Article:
Events were held across Northern Ireland yesterday to mark 100 years since Britain entered the biggest war of its history up to then.
The largest event took place at St Anne's Cathedral in Belfast city centre which was attended by First Minister Peter Robinson, Secretary of State Theresa Villiers and Prince Andrew.
During the service five candles were lit, each representing a year of the war. A list of names of Ireland's war dead was carried down from the altar and laid next to a candle, which was then lit by Prince Andrew.
Mr Robinson said he felt "deeply honoured" to attend commemoration services, and to "pay tribute to the brave servicemen and women who served and died for our freedom".
"The key themes of remembrance and reconciliation are relevant to all of us in Northern Ireland as we continue to build a peaceful and shared society," he said.
"It has often been said, but we must never forget the supreme sacrifice of so many to build a better future for us all."
A seat was reserved for Deputy First Minister Martin McGuinness at the service but he did not attend.
In Co Down the solemn centenary was marked with a gun salute over Belfast Lough.
Unionist and nationalist politicians gathered for a ceremony in which a single cannon shot was fired from Grey Point Fort in Helen's Bay, a former wartime coastal defence site.
Grey Point Fort was built as part of a wider network of coastal defensive batteries in the period 1904-07 and served as one of a pair of forts defending the mouth of Belfast Lough.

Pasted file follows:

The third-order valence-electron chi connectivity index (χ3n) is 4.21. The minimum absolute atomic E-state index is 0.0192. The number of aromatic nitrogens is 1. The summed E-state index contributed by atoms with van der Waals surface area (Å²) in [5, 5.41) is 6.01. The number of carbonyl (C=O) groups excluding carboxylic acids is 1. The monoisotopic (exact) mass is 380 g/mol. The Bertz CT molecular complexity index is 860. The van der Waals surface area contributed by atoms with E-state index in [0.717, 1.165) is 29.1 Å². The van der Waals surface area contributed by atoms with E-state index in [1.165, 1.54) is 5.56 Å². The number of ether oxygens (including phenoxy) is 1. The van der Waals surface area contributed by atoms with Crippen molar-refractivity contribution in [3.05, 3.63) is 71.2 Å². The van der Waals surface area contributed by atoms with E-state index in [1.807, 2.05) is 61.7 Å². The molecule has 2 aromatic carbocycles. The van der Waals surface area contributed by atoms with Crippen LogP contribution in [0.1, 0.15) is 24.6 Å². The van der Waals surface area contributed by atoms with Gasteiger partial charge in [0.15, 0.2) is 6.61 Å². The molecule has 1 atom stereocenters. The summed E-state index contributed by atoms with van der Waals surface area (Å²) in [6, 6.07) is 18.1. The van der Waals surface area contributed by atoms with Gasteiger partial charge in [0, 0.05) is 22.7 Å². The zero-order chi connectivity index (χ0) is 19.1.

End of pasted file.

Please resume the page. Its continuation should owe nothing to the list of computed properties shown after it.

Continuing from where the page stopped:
The site was decommissioned in 1956, and since 1971 has been managed by the Department of the Environment.
The fort has been preserved as a visitor attraction and features a pair of 23ft long bore Vickers guns, each of which has a 6in diameter.
SDLP Environment Minister Mark H Durkan and DUP MP Jeffery Donaldson were among those in attendance.
Grand master of the Orange Order Edward Stevenson took part in a wreath-laying ceremony at Belfast City Hall yesterday afternoon.
He spoke with pride of all those from the 36th (Ulster) and 10th, 11th and the 16th (Irish) Divisions who lost their lives.
Thousands of soldiers based in Northern Ireland also marked the date. At the headquarters of 38 (Irish) Brigade in Lisburn members of the armed forces and families attended a service during which the lights went out one by one until only a candle remained to light the stained glass window in memory of the war dead. This final light was then extinguished for a two-minutes silence.
Historians have estimated that more than 200,000 Irish-born soldiers served in the British Army and Navy from 1914 to 1918.